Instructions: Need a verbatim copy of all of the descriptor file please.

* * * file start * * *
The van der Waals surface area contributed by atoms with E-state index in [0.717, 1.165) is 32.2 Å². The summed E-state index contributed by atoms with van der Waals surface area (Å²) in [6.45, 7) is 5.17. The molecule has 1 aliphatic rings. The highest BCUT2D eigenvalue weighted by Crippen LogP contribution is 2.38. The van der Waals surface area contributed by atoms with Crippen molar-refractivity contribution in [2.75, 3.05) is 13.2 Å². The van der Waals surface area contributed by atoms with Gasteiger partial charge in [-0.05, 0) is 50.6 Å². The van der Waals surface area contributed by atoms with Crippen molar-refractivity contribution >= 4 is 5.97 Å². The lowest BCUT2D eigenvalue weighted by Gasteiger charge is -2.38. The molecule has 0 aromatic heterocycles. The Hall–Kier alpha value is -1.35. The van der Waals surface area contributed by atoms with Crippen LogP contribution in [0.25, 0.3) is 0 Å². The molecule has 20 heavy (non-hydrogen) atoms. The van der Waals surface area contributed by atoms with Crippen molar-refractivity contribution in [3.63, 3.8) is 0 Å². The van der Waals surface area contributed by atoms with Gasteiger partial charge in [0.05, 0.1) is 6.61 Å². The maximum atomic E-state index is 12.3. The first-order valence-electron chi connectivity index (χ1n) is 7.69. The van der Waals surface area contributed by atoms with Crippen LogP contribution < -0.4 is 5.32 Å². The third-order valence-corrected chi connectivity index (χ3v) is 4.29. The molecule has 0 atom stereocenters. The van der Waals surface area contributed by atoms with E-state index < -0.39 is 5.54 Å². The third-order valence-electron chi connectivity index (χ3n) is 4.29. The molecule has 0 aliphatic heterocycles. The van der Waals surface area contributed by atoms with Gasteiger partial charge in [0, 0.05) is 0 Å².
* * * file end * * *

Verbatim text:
The van der Waals surface area contributed by atoms with E-state index in [0.717, 1.165) is 32.2 Å². The summed E-state index contributed by atoms with van der Waals surface area (Å²) in [6.45, 7) is 5.17. The molecule has 1 aliphatic rings. The highest BCUT2D eigenvalue weighted by Crippen LogP contribution is 2.38. The van der Waals surface area contributed by atoms with Crippen molar-refractivity contribution in [2.75, 3.05) is 13.2 Å². The van der Waals surface area contributed by atoms with Gasteiger partial charge in [-0.05, 0) is 50.6 Å². The van der Waals surface area contributed by atoms with Crippen molar-refractivity contribution >= 4 is 5.97 Å². The lowest BCUT2D eigenvalue weighted by Gasteiger charge is -2.38. The molecule has 0 aromatic heterocycles. The Hall–Kier alpha value is -1.35. The van der Waals surface area contributed by atoms with Crippen LogP contribution in [0.25, 0.3) is 0 Å². The molecule has 20 heavy (non-hydrogen) atoms. The van der Waals surface area contributed by atoms with Crippen molar-refractivity contribution in [3.63, 3.8) is 0 Å². The van der Waals surface area contributed by atoms with Gasteiger partial charge in [0.05, 0.1) is 6.61 Å². The maximum atomic E-state index is 12.3. The first-order valence-electron chi connectivity index (χ1n) is 7.69. The van der Waals surface area contributed by atoms with Crippen LogP contribution < -0.4 is 5.32 Å². The third-order valence-corrected chi connectivity index (χ3v) is 4.29. The molecule has 0 atom stereocenters. The van der Waals surface area contributed by atoms with E-state index < -0.39 is 5.54 Å². The third-order valence-electron chi connectivity index (χ3n) is 4.29. The molecule has 0 aliphatic heterocycles. The van der Waals surface area contributed by atoms with Gasteiger partial charge in [0, 0.05) is 0 Å².